When you think about teaching your kids to be eco-friendly, it's easy to focus on symbolic gestures like going to the beach to participate in shoreline cleanup efforts. But like most everything else in life, it's the little things that can matter.
Kids can learn early on how to be earth friendly in simple ways as part of everyday life. And isn't that the way it should be anyway?
Check out these five easy ways for kids to start on their merry, green way:
- Turn off the lights. I can hear my dad's voice saying this to me from the time I have memories until just recently when I was visiting my parents. Teach your kids to turn off lights when they are not in use...like when they leave their bedroom, the bathroom, the garage. So long as they're not leaving anyone else in the dark.
Ease up on the water use. Okay, I'll even admit this is a tough one since most kids -- especially young ones -- love playing with water. If my kids are in the backyard it's only a matter of minutes before there's a water fight going on. But we put a limit on how long the hose can be in use. Same goes for toddlers playing in the kitchen sink. My littlest guy loves to pretend he's washing the dishes but with only the tiniest dribble of cold water. You can also point out that the sink faucet doesn't need to be blasting when your kids are brushing their teeth. And that your teen isn't trying to set the world's longest shower record.
- Keep the refrigerator door closed. I cringed when the recent issue of Parenting magazine had a blurb (and accompanying photo) on how to "keep your kid safe while he explores the frigid zone" of the refrigerator. Are you nuts? It takes but a few seconds for even the most energy-efficient refrigerator to lose its coolness with an open door. Yes, keep your kids safe but start by teaching them that the refrigerator is not a playhouse. Scoot on over to the big drawer with the pots and pans. And tell the big kids that the need to be quick on their food scan when looking for snacks.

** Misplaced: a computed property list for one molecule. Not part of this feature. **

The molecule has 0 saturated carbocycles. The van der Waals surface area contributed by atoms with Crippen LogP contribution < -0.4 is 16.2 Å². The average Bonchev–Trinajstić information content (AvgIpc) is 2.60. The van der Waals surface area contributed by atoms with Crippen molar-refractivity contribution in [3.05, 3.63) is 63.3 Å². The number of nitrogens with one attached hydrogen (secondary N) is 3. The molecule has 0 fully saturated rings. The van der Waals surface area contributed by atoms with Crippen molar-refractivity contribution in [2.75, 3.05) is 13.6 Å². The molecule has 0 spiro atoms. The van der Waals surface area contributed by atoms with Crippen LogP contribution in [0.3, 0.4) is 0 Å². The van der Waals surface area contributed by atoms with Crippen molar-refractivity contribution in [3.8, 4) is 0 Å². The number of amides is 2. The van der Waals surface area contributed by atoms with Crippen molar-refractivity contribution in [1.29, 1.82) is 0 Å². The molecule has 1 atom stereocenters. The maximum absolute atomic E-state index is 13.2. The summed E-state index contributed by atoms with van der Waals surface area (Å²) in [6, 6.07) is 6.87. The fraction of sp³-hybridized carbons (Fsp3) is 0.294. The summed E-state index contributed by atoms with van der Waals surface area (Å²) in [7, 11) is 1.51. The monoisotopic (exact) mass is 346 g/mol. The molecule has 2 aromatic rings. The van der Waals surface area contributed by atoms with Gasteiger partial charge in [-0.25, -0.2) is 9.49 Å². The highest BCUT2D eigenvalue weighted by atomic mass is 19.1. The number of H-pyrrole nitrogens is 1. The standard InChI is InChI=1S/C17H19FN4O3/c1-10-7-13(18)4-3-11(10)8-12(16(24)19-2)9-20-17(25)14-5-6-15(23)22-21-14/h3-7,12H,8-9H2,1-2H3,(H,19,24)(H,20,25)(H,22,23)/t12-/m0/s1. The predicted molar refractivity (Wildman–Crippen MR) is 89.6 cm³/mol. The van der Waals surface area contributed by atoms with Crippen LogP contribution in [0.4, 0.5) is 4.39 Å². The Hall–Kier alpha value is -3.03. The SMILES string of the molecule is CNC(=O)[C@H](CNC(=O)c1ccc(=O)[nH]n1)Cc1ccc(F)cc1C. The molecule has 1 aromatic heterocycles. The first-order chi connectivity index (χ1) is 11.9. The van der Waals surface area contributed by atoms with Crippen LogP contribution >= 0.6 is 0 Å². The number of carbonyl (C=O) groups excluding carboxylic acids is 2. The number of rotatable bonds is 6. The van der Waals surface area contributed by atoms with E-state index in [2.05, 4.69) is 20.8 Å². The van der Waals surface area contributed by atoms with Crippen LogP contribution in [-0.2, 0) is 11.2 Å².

- Recycle plastic, glass and paper. Teaching your kids to recycle is probably the easiest habit to create because even at the preschool level, children are learning to put glass, plastic and paper in the correct "bins." But if want to get your younger kids jazzed up about it, check out your local grocery stores to see if they pay for recyclable goods. Kids can bring in a bag of glass and plastic containers and they get paid based on the weight. (This is also a really easy way to start working in a simple chore and allowance...they get to keep the money they earn from recycling.)
- Freecycle toys and books. As the Freecycle mantra goes, one person's trash is another person's treasure. With your help and supervision, turn your kids onto Freecycle where you can help them give and get gently-used toys or books for free.
You should also check out these tips from Dory on how to go green without breakin' the bank. And Yahoo! Green has an awesome Earth Day guide to Freecycling.